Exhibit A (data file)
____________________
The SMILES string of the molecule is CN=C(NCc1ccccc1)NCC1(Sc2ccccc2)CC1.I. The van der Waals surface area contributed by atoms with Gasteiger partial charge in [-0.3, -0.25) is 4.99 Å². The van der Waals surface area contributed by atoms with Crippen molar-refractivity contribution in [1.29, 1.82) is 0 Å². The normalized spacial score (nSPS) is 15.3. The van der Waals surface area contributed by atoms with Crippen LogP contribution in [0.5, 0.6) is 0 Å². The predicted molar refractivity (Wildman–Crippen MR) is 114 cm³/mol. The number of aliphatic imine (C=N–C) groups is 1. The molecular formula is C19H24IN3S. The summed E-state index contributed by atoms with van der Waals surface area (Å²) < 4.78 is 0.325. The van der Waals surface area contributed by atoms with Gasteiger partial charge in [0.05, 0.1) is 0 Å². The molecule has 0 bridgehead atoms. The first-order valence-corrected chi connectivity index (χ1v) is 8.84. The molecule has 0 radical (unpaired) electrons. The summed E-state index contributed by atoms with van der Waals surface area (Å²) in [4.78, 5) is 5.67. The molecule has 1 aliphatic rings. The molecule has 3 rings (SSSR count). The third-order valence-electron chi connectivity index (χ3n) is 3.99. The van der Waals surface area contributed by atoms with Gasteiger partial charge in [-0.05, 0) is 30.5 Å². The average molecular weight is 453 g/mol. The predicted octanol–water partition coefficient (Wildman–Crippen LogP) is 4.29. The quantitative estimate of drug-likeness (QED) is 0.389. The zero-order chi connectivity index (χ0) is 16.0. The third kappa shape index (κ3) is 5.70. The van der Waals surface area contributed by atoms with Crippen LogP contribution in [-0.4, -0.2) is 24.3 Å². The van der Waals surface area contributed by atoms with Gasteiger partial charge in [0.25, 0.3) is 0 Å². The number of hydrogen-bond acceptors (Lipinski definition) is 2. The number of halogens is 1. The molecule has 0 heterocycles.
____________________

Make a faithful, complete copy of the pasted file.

The SMILES string of the molecule is CN=C(NCc1ccccc1)NCC1(Sc2ccccc2)CC1.I. The van der Waals surface area contributed by atoms with Gasteiger partial charge in [-0.3, -0.25) is 4.99 Å². The van der Waals surface area contributed by atoms with Crippen molar-refractivity contribution in [1.29, 1.82) is 0 Å². The normalized spacial score (nSPS) is 15.3. The van der Waals surface area contributed by atoms with Crippen LogP contribution in [0.5, 0.6) is 0 Å². The predicted molar refractivity (Wildman–Crippen MR) is 114 cm³/mol. The number of aliphatic imine (C=N–C) groups is 1. The molecular formula is C19H24IN3S. The summed E-state index contributed by atoms with van der Waals surface area (Å²) < 4.78 is 0.325. The van der Waals surface area contributed by atoms with Gasteiger partial charge in [0.05, 0.1) is 0 Å². The molecule has 0 bridgehead atoms. The first-order valence-corrected chi connectivity index (χ1v) is 8.84. The molecule has 0 radical (unpaired) electrons. The summed E-state index contributed by atoms with van der Waals surface area (Å²) in [4.78, 5) is 5.67. The molecule has 1 aliphatic rings. The molecule has 3 rings (SSSR count). The third-order valence-electron chi connectivity index (χ3n) is 3.99. The van der Waals surface area contributed by atoms with Gasteiger partial charge in [-0.05, 0) is 30.5 Å². The average molecular weight is 453 g/mol. The predicted octanol–water partition coefficient (Wildman–Crippen LogP) is 4.29. The quantitative estimate of drug-likeness (QED) is 0.389. The zero-order chi connectivity index (χ0) is 16.0. The third kappa shape index (κ3) is 5.70. The van der Waals surface area contributed by atoms with Crippen LogP contribution in [-0.4, -0.2) is 24.3 Å². The van der Waals surface area contributed by atoms with Gasteiger partial charge in [0.25, 0.3) is 0 Å². The number of hydrogen-bond acceptors (Lipinski definition) is 2. The number of halogens is 1. The molecule has 0 heterocycles.